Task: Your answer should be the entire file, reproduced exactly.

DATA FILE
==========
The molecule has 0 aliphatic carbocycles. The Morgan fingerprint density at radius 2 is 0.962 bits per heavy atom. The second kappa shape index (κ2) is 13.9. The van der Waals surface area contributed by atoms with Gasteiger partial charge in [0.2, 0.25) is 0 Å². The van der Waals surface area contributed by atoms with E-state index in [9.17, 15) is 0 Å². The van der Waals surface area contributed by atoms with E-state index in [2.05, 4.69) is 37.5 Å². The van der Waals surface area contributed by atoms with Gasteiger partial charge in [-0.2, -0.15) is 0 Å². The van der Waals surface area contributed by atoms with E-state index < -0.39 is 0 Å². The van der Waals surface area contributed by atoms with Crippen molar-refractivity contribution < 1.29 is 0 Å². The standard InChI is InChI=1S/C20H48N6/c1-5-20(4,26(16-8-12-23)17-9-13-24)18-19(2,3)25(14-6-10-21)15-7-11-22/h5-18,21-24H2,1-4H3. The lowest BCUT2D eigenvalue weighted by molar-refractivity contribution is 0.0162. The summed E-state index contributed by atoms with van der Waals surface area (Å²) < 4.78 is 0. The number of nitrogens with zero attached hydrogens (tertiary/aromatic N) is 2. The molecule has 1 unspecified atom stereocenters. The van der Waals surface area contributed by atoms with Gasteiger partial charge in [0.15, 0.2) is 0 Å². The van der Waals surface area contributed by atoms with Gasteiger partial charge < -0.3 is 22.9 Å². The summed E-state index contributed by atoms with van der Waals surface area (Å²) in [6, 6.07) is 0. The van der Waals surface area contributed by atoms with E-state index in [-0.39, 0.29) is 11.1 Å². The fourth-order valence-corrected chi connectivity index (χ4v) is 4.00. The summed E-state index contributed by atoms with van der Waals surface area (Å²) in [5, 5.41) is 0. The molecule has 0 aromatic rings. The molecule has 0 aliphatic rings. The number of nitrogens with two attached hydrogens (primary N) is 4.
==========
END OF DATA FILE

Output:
The molecule has 0 aliphatic carbocycles. The Morgan fingerprint density at radius 2 is 0.962 bits per heavy atom. The second kappa shape index (κ2) is 13.9. The van der Waals surface area contributed by atoms with Gasteiger partial charge in [0.2, 0.25) is 0 Å². The van der Waals surface area contributed by atoms with E-state index in [9.17, 15) is 0 Å². The van der Waals surface area contributed by atoms with E-state index in [2.05, 4.69) is 37.5 Å². The van der Waals surface area contributed by atoms with Gasteiger partial charge in [-0.2, -0.15) is 0 Å². The van der Waals surface area contributed by atoms with E-state index < -0.39 is 0 Å². The van der Waals surface area contributed by atoms with Crippen molar-refractivity contribution < 1.29 is 0 Å². The standard InChI is InChI=1S/C20H48N6/c1-5-20(4,26(16-8-12-23)17-9-13-24)18-19(2,3)25(14-6-10-21)15-7-11-22/h5-18,21-24H2,1-4H3. The lowest BCUT2D eigenvalue weighted by molar-refractivity contribution is 0.0162. The summed E-state index contributed by atoms with van der Waals surface area (Å²) < 4.78 is 0. The number of nitrogens with zero attached hydrogens (tertiary/aromatic N) is 2. The molecule has 1 unspecified atom stereocenters. The van der Waals surface area contributed by atoms with Gasteiger partial charge in [0.15, 0.2) is 0 Å². The van der Waals surface area contributed by atoms with Gasteiger partial charge < -0.3 is 22.9 Å². The summed E-state index contributed by atoms with van der Waals surface area (Å²) in [6, 6.07) is 0. The van der Waals surface area contributed by atoms with E-state index in [-0.39, 0.29) is 11.1 Å². The fourth-order valence-corrected chi connectivity index (χ4v) is 4.00. The summed E-state index contributed by atoms with van der Waals surface area (Å²) in [5, 5.41) is 0. The molecule has 0 aromatic rings. The molecule has 0 aliphatic rings. The number of nitrogens with two attached hydrogens (primary N) is 4.